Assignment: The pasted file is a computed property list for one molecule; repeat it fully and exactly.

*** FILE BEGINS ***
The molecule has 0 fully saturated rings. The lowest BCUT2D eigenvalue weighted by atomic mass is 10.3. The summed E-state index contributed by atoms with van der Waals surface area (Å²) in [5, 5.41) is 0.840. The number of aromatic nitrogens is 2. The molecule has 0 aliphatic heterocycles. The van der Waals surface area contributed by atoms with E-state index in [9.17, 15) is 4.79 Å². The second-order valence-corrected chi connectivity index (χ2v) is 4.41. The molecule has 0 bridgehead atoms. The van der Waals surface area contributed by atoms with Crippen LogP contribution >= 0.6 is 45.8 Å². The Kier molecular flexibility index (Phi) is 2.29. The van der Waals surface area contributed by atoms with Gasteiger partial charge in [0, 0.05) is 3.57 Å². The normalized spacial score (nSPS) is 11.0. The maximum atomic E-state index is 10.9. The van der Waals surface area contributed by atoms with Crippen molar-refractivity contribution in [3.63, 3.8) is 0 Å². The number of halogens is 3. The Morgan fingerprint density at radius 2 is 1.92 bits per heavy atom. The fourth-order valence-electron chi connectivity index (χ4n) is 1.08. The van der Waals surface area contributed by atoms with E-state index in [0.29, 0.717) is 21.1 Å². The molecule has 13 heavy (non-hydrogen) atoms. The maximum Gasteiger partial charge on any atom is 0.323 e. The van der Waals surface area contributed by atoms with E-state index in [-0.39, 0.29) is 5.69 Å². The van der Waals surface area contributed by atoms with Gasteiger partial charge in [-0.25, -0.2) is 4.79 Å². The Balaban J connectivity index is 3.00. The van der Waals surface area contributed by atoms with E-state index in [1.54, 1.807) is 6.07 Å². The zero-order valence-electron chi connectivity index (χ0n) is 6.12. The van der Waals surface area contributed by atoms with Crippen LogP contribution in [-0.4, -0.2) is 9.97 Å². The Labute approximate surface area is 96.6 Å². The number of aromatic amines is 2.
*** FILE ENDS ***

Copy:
The molecule has 0 fully saturated rings. The lowest BCUT2D eigenvalue weighted by atomic mass is 10.3. The summed E-state index contributed by atoms with van der Waals surface area (Å²) in [5, 5.41) is 0.840. The number of aromatic nitrogens is 2. The molecule has 0 aliphatic heterocycles. The van der Waals surface area contributed by atoms with E-state index in [9.17, 15) is 4.79 Å². The second-order valence-corrected chi connectivity index (χ2v) is 4.41. The molecule has 0 bridgehead atoms. The van der Waals surface area contributed by atoms with Crippen LogP contribution >= 0.6 is 45.8 Å². The Kier molecular flexibility index (Phi) is 2.29. The van der Waals surface area contributed by atoms with Gasteiger partial charge in [0, 0.05) is 3.57 Å². The normalized spacial score (nSPS) is 11.0. The maximum atomic E-state index is 10.9. The van der Waals surface area contributed by atoms with Crippen molar-refractivity contribution in [3.63, 3.8) is 0 Å². The number of halogens is 3. The Morgan fingerprint density at radius 2 is 1.92 bits per heavy atom. The fourth-order valence-electron chi connectivity index (χ4n) is 1.08. The van der Waals surface area contributed by atoms with E-state index in [0.29, 0.717) is 21.1 Å². The molecule has 13 heavy (non-hydrogen) atoms. The maximum Gasteiger partial charge on any atom is 0.323 e. The van der Waals surface area contributed by atoms with E-state index in [-0.39, 0.29) is 5.69 Å². The van der Waals surface area contributed by atoms with Gasteiger partial charge in [-0.25, -0.2) is 4.79 Å². The Balaban J connectivity index is 3.00. The van der Waals surface area contributed by atoms with E-state index in [1.54, 1.807) is 6.07 Å². The zero-order valence-electron chi connectivity index (χ0n) is 6.12. The van der Waals surface area contributed by atoms with Crippen LogP contribution in [-0.4, -0.2) is 9.97 Å². The Labute approximate surface area is 96.6 Å². The number of aromatic amines is 2.